Build a game framework with Python using the module Pygame

Build a game framework with Python using the Pygame module

The first part of this series explored Python by creating a simple dice game. Now it's time to make your own game from scratch.

python game screenshot
Image credits : 

OpenGameArt.org

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In my first article in this series, I explained how to use Python to create a simple, text-based dice game. This time, I'll demonstrate how to use the Python module Pygame to create a graphical game. It will take several articles to get a game that actually does anything, but by the end of the series, you will have a better understanding of how to find and learn new Python modules and how to build an application from the ground up.

Before you start, you must install Pygame.

Installing new Python modules

There are several ways to install Python modules, but the two most common are:

  • From your distribution's software repository
  • Using the Python package manager, pip

Both methods work well, and each has its own set of advantages. If you're developing on Linux or BSD, leveraging your distribution's software repository ensures automated and timely updates.

However, using Python's built-in package manager gives you control over when modules are updated. Also, it is not OS-specific, meaning you can use it even when you're not on your usual development machine. Another advantage of pip is that it allows local installs of modules, which is helpful if you don't have administrative rights to a computer you're using.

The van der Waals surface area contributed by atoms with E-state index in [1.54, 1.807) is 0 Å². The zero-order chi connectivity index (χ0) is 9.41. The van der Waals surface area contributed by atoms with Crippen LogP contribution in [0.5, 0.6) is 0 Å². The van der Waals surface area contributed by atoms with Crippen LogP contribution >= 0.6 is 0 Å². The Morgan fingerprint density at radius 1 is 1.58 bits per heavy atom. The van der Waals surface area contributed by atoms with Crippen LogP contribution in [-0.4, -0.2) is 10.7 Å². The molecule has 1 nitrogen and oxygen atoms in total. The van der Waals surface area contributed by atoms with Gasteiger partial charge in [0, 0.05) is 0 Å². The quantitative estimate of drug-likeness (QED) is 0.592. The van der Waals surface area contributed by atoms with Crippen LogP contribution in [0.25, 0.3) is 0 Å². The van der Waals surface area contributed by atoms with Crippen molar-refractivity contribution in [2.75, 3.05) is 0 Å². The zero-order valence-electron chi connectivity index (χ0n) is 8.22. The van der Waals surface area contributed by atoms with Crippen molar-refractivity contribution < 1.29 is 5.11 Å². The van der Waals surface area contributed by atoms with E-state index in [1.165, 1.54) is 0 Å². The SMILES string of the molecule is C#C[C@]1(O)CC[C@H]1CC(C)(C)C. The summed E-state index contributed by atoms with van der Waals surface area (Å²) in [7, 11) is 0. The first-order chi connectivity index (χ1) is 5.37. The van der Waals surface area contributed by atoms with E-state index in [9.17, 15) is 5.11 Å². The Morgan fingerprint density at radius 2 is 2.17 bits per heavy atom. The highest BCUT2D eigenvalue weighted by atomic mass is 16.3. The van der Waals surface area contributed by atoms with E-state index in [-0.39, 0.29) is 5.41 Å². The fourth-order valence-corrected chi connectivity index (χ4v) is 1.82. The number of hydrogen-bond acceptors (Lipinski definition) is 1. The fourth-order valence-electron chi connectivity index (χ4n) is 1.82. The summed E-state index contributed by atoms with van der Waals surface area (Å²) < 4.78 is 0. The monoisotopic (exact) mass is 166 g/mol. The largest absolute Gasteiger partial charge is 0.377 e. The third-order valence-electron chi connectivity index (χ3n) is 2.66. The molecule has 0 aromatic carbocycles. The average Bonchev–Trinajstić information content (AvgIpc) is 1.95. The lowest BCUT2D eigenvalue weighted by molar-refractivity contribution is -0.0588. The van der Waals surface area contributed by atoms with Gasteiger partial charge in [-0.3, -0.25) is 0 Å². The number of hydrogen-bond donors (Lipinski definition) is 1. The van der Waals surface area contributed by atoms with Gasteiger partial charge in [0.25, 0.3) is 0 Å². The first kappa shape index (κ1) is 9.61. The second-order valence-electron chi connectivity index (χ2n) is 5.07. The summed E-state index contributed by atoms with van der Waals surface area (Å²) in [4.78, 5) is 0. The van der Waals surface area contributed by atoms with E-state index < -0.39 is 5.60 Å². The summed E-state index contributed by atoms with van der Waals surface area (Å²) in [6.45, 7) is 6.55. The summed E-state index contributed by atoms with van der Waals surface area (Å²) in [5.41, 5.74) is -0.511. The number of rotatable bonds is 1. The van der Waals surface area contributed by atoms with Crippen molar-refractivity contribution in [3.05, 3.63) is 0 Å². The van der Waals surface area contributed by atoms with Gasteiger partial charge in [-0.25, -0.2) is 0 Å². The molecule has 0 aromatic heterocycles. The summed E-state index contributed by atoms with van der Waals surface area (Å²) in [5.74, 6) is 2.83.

Using pip

If you have both Python and Python3 installed on your system, the command you want to use is probably pip3, which differentiates it from Python 2.x's pip command. If you're unsure, try pip3 first.

The pip command works a lot like most Linux package managers. You can search for Python modules with search, then install them with install. If you don't have permission to install software on the computer you're using, you can use the --user option to just install the module into your home directory.

$ pip3 search pygame
[...]
Pygame (1.9.3)                 - Python Game Development
sge-pygame (1.5)               - A 2-D game engine for Python
pygame_camera (0.1.1)          - A Camera lib for PyGame
pygame_cffi (0.2.1)            - A cffi-based SDL wrapper that copies the pygame API.
[...]
$ pip3 install Pygame --user